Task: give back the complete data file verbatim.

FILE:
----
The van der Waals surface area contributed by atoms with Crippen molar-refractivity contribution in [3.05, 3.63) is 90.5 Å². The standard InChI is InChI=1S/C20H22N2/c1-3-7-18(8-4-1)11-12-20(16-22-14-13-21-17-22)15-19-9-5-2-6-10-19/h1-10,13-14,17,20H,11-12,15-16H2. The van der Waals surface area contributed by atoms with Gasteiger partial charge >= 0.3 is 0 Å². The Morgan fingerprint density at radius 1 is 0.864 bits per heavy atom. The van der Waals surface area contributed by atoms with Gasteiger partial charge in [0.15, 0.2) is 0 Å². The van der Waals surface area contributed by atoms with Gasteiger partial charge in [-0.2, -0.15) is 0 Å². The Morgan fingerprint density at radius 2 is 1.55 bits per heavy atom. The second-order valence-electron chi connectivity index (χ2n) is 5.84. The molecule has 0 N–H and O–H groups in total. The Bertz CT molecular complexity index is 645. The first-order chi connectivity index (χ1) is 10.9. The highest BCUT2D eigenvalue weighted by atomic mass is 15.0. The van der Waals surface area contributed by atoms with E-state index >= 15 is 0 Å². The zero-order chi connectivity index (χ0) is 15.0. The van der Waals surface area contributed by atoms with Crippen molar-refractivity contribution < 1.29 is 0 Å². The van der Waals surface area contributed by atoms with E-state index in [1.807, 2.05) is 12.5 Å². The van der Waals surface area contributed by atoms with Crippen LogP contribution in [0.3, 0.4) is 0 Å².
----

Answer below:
The van der Waals surface area contributed by atoms with Crippen molar-refractivity contribution in [3.05, 3.63) is 90.5 Å². The standard InChI is InChI=1S/C20H22N2/c1-3-7-18(8-4-1)11-12-20(16-22-14-13-21-17-22)15-19-9-5-2-6-10-19/h1-10,13-14,17,20H,11-12,15-16H2. The van der Waals surface area contributed by atoms with Gasteiger partial charge >= 0.3 is 0 Å². The Morgan fingerprint density at radius 1 is 0.864 bits per heavy atom. The van der Waals surface area contributed by atoms with Gasteiger partial charge in [0.15, 0.2) is 0 Å². The van der Waals surface area contributed by atoms with Gasteiger partial charge in [-0.2, -0.15) is 0 Å². The Morgan fingerprint density at radius 2 is 1.55 bits per heavy atom. The second-order valence-electron chi connectivity index (χ2n) is 5.84. The molecule has 0 N–H and O–H groups in total. The Bertz CT molecular complexity index is 645. The first-order chi connectivity index (χ1) is 10.9. The highest BCUT2D eigenvalue weighted by atomic mass is 15.0. The van der Waals surface area contributed by atoms with E-state index >= 15 is 0 Å². The zero-order chi connectivity index (χ0) is 15.0. The van der Waals surface area contributed by atoms with Crippen molar-refractivity contribution < 1.29 is 0 Å². The van der Waals surface area contributed by atoms with E-state index in [1.807, 2.05) is 12.5 Å². The van der Waals surface area contributed by atoms with Crippen LogP contribution in [0.3, 0.4) is 0 Å².